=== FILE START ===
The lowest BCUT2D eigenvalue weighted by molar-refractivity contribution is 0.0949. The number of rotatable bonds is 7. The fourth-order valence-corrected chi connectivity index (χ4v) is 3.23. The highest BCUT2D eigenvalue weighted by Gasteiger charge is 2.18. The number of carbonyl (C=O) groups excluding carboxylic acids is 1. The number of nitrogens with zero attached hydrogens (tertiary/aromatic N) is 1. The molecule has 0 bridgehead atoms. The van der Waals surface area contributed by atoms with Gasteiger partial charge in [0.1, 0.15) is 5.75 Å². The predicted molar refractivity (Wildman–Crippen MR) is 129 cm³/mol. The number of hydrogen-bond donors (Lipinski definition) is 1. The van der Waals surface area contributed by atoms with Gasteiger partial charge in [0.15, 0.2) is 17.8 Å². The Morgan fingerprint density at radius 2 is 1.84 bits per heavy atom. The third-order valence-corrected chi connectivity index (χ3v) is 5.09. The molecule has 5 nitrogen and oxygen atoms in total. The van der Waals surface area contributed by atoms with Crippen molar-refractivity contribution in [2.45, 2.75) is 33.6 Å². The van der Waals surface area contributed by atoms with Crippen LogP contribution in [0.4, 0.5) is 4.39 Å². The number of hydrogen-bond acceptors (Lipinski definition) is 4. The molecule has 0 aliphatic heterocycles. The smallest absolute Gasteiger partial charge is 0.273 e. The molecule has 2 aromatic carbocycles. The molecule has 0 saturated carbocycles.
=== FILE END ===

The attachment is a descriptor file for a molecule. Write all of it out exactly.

The lowest BCUT2D eigenvalue weighted by molar-refractivity contribution is 0.0949. The number of rotatable bonds is 7. The fourth-order valence-corrected chi connectivity index (χ4v) is 3.23. The highest BCUT2D eigenvalue weighted by Gasteiger charge is 2.18. The number of carbonyl (C=O) groups excluding carboxylic acids is 1. The number of nitrogens with zero attached hydrogens (tertiary/aromatic N) is 1. The molecule has 0 bridgehead atoms. The van der Waals surface area contributed by atoms with Gasteiger partial charge in [0.1, 0.15) is 5.75 Å². The predicted molar refractivity (Wildman–Crippen MR) is 129 cm³/mol. The number of hydrogen-bond donors (Lipinski definition) is 1. The van der Waals surface area contributed by atoms with Gasteiger partial charge in [0.15, 0.2) is 17.8 Å². The Morgan fingerprint density at radius 2 is 1.84 bits per heavy atom. The third-order valence-corrected chi connectivity index (χ3v) is 5.09. The molecule has 5 nitrogen and oxygen atoms in total. The van der Waals surface area contributed by atoms with Crippen molar-refractivity contribution in [2.45, 2.75) is 33.6 Å². The van der Waals surface area contributed by atoms with Crippen LogP contribution in [0.4, 0.5) is 4.39 Å². The number of hydrogen-bond acceptors (Lipinski definition) is 4. The molecule has 0 aliphatic heterocycles. The smallest absolute Gasteiger partial charge is 0.273 e. The molecule has 2 aromatic carbocycles. The molecule has 0 saturated carbocycles.